In June 2020, the newly-launched Fugaku supercomputer instantly topped the biannual TOP500 list, which ranks the fastest non-distributed computer systems in the world. Housed at the RIKEN Center for Computational Science in Kobe, Japan, it’s powered by 8 million Arm processor cores and is nearly 100 times faster than its predecessor, the K Computer. In this blog, RIKEN director Satoshi Matsuoka explores the technology behind Fugaku, and the collaboration that built this incredible machine.
My fascination with computers started back in 1976. I remember it well: I was in the 8th grade, and I’d just returned to Japan from a stint in the US. One day I found myself in Tokyo’s Akihabara area, otherwise known as ‘Electric Town.’ This place was and still is the tech heartbeat of Japan, bright and buzzing with all the latest gadgets. On this particular day, among the displays of transistors and transformers, I noticed there were personal computers, the likes of which I hadn’t seen before. I’d cut my teeth building radios, but this was the beginning of a revolution for me.
Today I’m proud to be at the helm of a new revolution in computing. Next year sees a decade of innovation come to fruition with the official launch of the world’s most powerful supercomputer—Fugaku. Named after the Japanese term for Mount Fuji and equipped with the computational ability of 20 million smartphones, this enormous feat of Arm-powered technology has recently been completely installed in the RIKEN Center for Computational Science in Kobe, Japan, after a six-month installation process.
Apart from the billion-dollar price tag, its 432 racks with a total of 158,976 Fujitsu A64FX processors containing 8 million Arm cores, and the stadium-sized space required to house it all, I truly believe one of the most impressive elements of Fugaku is the collaboration required to bring it to life.
Building an Arm-powered supercomputer
By the time Fugaku’s predecessor, K computer, was released in 2011, we were already a year into planning for Fugaku (though the project inauguration didn’t happen until 2014). The future happens whether we like it or not, and it was our mission to build a machine powerful enough to accept its challenges. This signaled the beginning of a massive global effort, which started right here at RIKEN. It saw stakeholders, the application community, as well as those using K and other big machines come together in a monumental planning effort.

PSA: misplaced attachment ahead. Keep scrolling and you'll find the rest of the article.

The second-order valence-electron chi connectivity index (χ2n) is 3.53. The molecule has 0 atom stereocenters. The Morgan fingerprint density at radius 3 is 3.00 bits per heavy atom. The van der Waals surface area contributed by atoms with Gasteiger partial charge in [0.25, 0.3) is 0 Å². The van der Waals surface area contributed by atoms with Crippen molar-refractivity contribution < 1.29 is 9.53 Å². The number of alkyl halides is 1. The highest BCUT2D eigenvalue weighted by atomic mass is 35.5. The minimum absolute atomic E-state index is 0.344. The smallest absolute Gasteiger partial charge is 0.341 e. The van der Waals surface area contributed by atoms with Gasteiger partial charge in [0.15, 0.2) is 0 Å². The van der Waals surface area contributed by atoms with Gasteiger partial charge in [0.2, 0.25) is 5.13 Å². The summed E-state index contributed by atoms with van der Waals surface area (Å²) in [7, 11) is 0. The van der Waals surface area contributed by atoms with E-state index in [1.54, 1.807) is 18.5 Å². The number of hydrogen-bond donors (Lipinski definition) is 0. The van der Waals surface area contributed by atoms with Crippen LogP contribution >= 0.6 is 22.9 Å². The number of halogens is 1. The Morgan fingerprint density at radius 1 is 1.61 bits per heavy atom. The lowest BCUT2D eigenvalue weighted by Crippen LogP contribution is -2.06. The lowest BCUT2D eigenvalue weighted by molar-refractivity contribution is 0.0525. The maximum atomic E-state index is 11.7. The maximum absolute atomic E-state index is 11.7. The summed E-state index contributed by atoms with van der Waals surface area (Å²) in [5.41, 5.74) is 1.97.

We asked the hard questions (there were definitely arguments) and discussed what the science might look like in the coming years, what we wanted the machine to do, and what kind of world we’d be living in when it launched. What resulted was a 600-page report that kickstarted the next eight years of our lives. Sparing you the lengthy read-though, here are the four guiding principles around which we based our innovation:
- Top priority on problem-solving research
Create a system capable of contributing to the solution of various scientific and societal issues.
- World-leading performance
Create the most advanced general-use system in the world.
- Improve performance through international cooperation
Cooperate internationally to achieve world-leading technologies of the highest quality.
- Continue the legacy of the K computer
Make the fullest use of the technologies, human resources, and applications of the K computer project for developing the Fugaku system.
To date, more than 10,000 people from around the world have had a hand in this project—from ideation and application, to design, creation and installation. It’s certainly been a long and expensive journey, but Fugaku is already proving itself to be truly invaluable.
This year, in coordination with the Japanese Ministry of Education, Culture, Sports, Science and Technology, we have made Fugaku available for research projects aimed to combat COVID-19. Faced with this unprecedented crisis and the serendipitous timing of this new technology, the path was quite clear.
The philosophy behind Fugaku is not just to advance science, but to help humans live safe and comfortable lives. Some ongoing projects include exploring new treatment candidates among existing drugs, assessing the social and economic impact of the pandemic, and simulating the spread of aerosol droplets containing viruses, in order to precisely determine social distancing requirements..
This extremely important mission is the first of many for Fugaku. For me, the current mission is not just to launch Fugaku and improve its technologies, but also planning its successor in less than 10 years’ time.